The monk asked if I had any questions.
I scanned my brain, looking for something to ask him. But I came up with nothing.
That’s because the lion’s share of spiritual growth isn’t about knowledge. At least not for me. I know what I should do. The problem is doing it.
Putting my beliefs into practice is the hard part. I set the bar really high; I want to be a saint in my lifetime. But getting there is easier said than done, even if I basically know what must be done.
Making it harder is forgetfulness.
Not only is living my beliefs on a moment-by-moment basis hard, but sometimes I wake up and realize that I’ve drifted. I’ve gotten away from the thoughts and habits that I already put in place. This happens when the touchbacks to our ideals get crowded out by the daily struggles of life, and when our healthy routines fall apart from times of extra activity or stress. For me, at least, some days I wake up and go, That’s not what I believe. How did I get here?
So right now I’m in the middle of getting back to my ideals. I’m meditating more. I’m praying before meals. I’m picking back up my duties at the Ramakrishna Vedanta Association of Thailand, where I’ve volunteered for the past decade. I’m consciously reorganizing my life around my values again.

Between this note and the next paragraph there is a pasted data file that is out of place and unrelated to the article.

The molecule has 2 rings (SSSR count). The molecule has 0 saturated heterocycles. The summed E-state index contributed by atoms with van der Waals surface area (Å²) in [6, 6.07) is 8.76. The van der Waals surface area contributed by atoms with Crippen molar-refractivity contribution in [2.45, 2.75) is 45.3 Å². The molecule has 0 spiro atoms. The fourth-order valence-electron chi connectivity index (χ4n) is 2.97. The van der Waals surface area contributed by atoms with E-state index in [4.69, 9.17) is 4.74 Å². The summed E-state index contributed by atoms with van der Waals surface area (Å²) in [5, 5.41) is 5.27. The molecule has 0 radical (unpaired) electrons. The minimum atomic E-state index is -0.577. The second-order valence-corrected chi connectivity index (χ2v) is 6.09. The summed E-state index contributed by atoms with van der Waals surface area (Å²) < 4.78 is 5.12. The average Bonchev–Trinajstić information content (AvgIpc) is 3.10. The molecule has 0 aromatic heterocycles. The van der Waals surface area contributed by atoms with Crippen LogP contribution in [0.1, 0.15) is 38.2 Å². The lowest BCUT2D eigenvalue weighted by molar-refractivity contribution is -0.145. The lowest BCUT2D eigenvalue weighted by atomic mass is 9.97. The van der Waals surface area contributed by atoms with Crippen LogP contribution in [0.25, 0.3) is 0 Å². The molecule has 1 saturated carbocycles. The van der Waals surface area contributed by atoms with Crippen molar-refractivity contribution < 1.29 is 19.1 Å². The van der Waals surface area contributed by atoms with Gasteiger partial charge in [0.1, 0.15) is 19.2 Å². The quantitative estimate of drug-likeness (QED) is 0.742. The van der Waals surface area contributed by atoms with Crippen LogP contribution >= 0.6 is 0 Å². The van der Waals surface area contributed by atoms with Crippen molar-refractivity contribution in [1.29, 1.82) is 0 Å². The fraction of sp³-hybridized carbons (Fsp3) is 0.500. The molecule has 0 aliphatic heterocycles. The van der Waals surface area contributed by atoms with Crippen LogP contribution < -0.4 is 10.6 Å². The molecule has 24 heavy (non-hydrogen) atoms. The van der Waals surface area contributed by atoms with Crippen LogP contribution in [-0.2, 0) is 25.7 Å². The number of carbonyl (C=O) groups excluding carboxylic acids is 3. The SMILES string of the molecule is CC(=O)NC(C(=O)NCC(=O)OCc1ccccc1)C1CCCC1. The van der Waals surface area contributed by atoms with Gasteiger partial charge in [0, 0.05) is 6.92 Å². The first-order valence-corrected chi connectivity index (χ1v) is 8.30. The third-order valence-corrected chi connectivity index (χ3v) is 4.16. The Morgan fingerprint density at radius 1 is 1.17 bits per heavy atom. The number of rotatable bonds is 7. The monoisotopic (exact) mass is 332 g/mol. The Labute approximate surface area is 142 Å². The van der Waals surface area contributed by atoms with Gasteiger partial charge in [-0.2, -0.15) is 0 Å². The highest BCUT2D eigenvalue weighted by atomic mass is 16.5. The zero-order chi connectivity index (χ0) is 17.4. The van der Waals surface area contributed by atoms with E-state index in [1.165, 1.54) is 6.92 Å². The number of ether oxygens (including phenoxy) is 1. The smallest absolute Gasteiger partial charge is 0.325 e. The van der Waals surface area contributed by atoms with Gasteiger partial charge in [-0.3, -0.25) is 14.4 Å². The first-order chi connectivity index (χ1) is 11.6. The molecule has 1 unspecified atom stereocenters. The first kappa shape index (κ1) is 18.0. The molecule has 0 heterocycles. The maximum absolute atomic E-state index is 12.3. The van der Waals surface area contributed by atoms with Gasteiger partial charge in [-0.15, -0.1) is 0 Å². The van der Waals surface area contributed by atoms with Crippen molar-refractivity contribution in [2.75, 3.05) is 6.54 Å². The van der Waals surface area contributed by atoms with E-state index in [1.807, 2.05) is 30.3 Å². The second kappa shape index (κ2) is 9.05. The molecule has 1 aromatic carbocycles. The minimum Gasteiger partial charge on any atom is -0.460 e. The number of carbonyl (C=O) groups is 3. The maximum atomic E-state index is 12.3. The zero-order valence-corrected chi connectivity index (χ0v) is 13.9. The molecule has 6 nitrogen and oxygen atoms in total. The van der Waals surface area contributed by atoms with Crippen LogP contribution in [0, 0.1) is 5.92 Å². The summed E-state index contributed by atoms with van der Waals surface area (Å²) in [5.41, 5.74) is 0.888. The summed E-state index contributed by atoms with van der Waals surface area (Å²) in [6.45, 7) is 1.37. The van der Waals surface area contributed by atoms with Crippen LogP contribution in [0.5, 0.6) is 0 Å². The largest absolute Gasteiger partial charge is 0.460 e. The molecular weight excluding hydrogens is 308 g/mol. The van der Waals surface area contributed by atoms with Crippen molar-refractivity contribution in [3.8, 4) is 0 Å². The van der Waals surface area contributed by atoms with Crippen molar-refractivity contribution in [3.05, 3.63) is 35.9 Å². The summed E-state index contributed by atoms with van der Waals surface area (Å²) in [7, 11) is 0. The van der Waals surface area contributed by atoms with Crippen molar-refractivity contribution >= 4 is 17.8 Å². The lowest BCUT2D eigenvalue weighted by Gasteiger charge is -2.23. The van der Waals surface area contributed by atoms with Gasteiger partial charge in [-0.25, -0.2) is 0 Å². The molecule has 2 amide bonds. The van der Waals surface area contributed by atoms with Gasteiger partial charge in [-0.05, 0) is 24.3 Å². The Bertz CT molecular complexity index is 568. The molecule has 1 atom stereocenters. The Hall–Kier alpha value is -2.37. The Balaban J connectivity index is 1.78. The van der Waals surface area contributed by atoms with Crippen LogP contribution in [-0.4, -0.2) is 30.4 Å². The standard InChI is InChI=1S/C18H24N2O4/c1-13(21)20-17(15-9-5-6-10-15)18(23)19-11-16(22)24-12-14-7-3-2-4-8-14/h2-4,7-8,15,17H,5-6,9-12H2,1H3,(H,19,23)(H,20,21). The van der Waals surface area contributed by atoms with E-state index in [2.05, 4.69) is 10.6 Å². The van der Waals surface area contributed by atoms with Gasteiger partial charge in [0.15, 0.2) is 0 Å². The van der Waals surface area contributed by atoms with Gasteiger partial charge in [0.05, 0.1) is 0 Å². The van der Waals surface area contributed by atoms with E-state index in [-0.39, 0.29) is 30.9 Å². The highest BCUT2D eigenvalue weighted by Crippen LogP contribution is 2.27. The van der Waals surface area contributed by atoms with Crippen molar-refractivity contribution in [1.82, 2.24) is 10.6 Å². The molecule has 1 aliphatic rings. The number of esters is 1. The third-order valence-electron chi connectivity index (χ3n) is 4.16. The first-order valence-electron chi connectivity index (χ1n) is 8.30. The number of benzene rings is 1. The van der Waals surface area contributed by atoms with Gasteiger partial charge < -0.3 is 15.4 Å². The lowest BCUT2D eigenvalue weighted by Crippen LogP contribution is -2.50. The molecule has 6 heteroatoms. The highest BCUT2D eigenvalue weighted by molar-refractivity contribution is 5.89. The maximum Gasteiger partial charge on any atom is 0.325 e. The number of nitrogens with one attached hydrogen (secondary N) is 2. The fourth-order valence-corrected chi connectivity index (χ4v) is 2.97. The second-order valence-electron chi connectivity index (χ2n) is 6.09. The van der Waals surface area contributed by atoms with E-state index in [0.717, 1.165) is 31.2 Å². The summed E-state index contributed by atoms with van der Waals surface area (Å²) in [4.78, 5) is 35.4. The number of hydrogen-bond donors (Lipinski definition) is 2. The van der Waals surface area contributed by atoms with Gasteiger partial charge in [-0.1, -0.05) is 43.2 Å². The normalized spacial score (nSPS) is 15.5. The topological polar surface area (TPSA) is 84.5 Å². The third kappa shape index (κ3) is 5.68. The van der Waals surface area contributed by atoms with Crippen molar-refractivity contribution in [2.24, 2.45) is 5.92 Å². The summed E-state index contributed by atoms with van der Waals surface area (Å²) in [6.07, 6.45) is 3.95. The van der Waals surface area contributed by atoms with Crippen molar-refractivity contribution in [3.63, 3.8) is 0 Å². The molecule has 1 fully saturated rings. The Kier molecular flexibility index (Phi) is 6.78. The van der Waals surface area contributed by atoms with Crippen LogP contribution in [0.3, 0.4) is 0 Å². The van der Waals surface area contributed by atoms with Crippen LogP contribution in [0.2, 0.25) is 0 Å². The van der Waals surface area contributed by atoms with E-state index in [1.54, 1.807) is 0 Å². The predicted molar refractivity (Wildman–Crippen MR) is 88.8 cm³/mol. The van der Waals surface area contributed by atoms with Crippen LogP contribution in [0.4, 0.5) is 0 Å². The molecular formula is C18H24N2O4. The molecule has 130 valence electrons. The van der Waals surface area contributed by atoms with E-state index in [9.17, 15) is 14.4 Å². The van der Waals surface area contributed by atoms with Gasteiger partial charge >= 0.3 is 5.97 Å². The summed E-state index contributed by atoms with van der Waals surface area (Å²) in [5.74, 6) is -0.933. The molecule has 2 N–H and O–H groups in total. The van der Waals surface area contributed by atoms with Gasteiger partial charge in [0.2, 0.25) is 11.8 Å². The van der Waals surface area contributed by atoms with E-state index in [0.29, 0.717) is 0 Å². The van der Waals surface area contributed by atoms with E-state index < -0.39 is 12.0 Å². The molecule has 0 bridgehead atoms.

I’ve also been spending a lot of time in Pittsburgh lately at the Ramakrishna Vedanta Ashrama Pittsburgh. They’ve had a regular stream of visiting monks from my religious Order, the heads of Vedanta centers around the US. So I’ve taken advantage of this by spending about half of May ferrying back and forth from Cleveland to Pittsburgh for the 3-4 day retreats they’ve been offering.
It feels good to get back to my ideals.
Peter is a relationship coach, writer/producer, and R&D monastic. He splits his time between San Francisco and Asia. Read more about Peter.